Yet another "Ready, Fire, Aim" sally from the blind, deaf and dumb contingent. Please DO go on, it's absolutely fascinating. :)

You might start with your definition of a "libshit"; is that a left winger? A libertarian? A librarian? What?

Also, I was dreadfully sorry to learn that your sense of humor was shot off in the war.

+ - Internet trolls to face two years in jail for online abuse->

Submitted by Anonymous Coward
An anonymous reader writes "Internet trolls who spread “venom” on social media could be jailed for up to two years, the justice secretary Chris Grayling has said as he announced plans to quadruple the maximum prison sentence.

Grayling, who spoke of a “baying cybermob”, said the changes will allow magistrates to pass on the most serious cases to crown courts.

The changes, which will be introduced as amendments to the criminal justice and courts bill, will mean the maximum custodial sentence of six months will be increased to 24 months.

Grayling told the Mail on Sunday: “These internet trolls are cowards who are poisoning our national life. No one would permit such venom in person, so there should be no place for it on social media. That is why we are determined to quadruple the six-month sentence."

Link to Original Source

+ - Anime fan convicted over illegal pictures of imaginary children ->

Submitted by Anonymous Coward
An anonymous reader writes "A jobless animation fan has made legal history as he was convicted of having illegal pictures of cartoon children.

Robul Hoque, 39, is believed to be the first in the UK hauled before court over his collection of Japanese Manga or Anime-style images alone.

He admitted 10 counts of possessing prohibited images of children at Teesside Crown Court.

His barrister Richard Bennett said: “These are not what would be termed as paedophilic images. These are cartoons.”

And Mr Bennett revealed that such banned images were freely available on legitimate sites.

He said: “This case should serve as a warning to every Manga and Anime fan to be careful. It seems there are many thousands of people in this country, if they are less then careful, who may find themselves in that position too.”"

Link to Original Source

Comment: Re:Overly broad? (Score 4, Insightful) 364

by ColdWetDog (#48181983) Attached to: Soda Pop Damages Your Cells' Telomeres

Can they be a little more specific as to what it is that's in the soda that is causing this?

Nope, it's only an observation. No causation at all. And, of course, without any useful info from TFA, one can't tell if this is just another crap study done by some medical student or something with a degree of actual thought behind it. Off to see if the 'American Journal of Public Health' is accessible.

+ - Washington Post Says Marijuana Legalization is Making the World a Better Place 3

Submitted by (3830033) writes "Christopher Ingraham writes in the Washington Post that many countries are taking a close look at what's happening in Colorado and Washington state to learn lessons that can be applied to their own situations and so far, the news coming out of Colorado and Washington is overwhelmingly positive. Dire consequences predicted by reform opponents have failed to materialize. If anything, societal and economic indicators are moving in a positive direction post-legalization. Colorado marijuana tax revenues for fiscal year 2014-2015 are on track to surpass projections.

Lisa Sanchez, a program manager at México Unido Contra la Delincuencia, a Mexican non-profit devoted to promoting "security, legality and justice," underscored how legalization efforts in the U.S. are having powerful ripple effects across the globe: events in Colorado and Washington have "created political space for Latin American countries to have a real debate [about drug policy]." She noted that motivations for reform in Latin America are somewhat different than U.S. motivations — one main driver is a need to address the epidemic of violence on those countries that is fueled directly by prohibitionist drug war policies. Mexico's president has given signs he's open to changes in that country's marijuana laws to help combat cartel violence. Sandeep Chawla, former deputy director of the U.N. Office on Drugs and Crime, notes that one of the main obstacles to meaningful reform is layers of entrenched drug control bureaucracies at the international and national levels — just in the U.S., think of the DEA, ONDCP and NIDA, among others — for whom a relaxation of drug control laws represents an undermining of their reason for existence: "if you create a bureaucracy to solve a particular problem, when the problem is solved that bureaucracy is out of a job.""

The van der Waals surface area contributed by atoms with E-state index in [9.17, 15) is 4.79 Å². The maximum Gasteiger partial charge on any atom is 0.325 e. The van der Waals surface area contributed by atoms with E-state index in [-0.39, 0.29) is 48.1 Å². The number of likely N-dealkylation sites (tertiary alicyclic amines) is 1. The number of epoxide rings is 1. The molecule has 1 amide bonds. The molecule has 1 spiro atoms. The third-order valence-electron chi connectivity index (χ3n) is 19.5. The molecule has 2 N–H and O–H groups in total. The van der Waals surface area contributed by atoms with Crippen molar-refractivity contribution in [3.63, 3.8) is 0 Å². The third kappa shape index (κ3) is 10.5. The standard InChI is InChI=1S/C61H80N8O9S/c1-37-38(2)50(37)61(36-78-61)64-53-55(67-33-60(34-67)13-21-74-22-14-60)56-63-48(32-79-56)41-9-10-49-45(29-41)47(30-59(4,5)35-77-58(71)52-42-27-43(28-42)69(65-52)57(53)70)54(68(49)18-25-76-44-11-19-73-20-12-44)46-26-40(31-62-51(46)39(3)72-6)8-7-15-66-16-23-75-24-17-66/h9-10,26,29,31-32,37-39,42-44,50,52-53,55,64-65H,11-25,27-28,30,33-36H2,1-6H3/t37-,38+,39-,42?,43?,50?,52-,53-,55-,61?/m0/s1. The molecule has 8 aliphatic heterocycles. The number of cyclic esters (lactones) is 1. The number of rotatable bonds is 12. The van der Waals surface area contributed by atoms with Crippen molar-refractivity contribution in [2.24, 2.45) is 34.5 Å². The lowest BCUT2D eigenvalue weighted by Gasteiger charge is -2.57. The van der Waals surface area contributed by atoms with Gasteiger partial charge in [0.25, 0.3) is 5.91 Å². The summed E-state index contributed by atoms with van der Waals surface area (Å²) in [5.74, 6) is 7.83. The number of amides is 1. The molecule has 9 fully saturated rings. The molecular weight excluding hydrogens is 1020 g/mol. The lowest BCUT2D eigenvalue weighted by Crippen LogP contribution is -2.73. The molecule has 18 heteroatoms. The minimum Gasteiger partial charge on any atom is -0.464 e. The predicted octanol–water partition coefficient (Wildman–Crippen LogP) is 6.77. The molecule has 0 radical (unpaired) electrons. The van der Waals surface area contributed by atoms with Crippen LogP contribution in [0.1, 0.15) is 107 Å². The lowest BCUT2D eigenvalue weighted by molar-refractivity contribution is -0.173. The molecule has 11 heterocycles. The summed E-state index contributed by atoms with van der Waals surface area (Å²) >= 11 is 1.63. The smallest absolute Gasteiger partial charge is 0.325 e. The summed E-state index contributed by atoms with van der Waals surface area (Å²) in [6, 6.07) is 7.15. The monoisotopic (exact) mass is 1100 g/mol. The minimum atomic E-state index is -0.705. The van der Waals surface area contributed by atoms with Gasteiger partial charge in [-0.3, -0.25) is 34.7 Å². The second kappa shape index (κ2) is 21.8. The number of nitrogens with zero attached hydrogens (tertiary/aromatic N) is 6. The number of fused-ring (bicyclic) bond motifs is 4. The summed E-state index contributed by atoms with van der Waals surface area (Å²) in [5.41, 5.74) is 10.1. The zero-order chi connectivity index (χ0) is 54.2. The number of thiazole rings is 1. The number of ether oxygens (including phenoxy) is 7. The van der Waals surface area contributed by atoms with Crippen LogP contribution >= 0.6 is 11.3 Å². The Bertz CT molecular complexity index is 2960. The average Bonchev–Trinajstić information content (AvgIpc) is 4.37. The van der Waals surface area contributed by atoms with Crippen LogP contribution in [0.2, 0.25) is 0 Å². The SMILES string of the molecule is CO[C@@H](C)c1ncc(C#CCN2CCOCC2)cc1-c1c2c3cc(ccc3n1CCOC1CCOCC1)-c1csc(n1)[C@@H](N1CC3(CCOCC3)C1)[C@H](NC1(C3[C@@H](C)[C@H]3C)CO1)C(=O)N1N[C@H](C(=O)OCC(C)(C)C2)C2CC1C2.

Comment: Consumer driven products are often vehicles (Score 1) 346

by fyngyrz (#48181745) Attached to: Apple Doesn't Design For Yesterday

My nearly-an-SUV 3/4 ton pickup (Avalanche) neatly converts into nearly a full pickup if I want it to. The back of the passenger compartment comes out, the rear seat area becomes part of the bed, and as a bonus, you can pop out the glass, open all the windows and the moon roof, and you're nearly sorta in a jeep. Kinda. If Jeeps had pickup beds. :)

Reminds me of recent fighter designs. Not really great at any one thing, but pretty good at most. As long as I don't have to take it into a furball, I guess I'm ok.

Comment: Re:Apple's take on Windows 8 (Score 1) 346

by fyngyrz (#48181721) Attached to: Apple Doesn't Design For Yesterday

Primordial subatomic particle soup?

Why, we used to virtually sit by an imaginary pond, hypothesizing that probabilistically speaking, we could, at some point, be observing the potential ducks quarking. Then we just like "flock it", and someone decided to bang (big) and that was the beginning of the end of that. I'd expand upon this, but I'm too hubble to indulge. I red that, it must be so. It's enough to stretch your brane.

It is impossible to enjoy idling thoroughly unless one has plenty of work to do. -- Jerome Klapka Jerome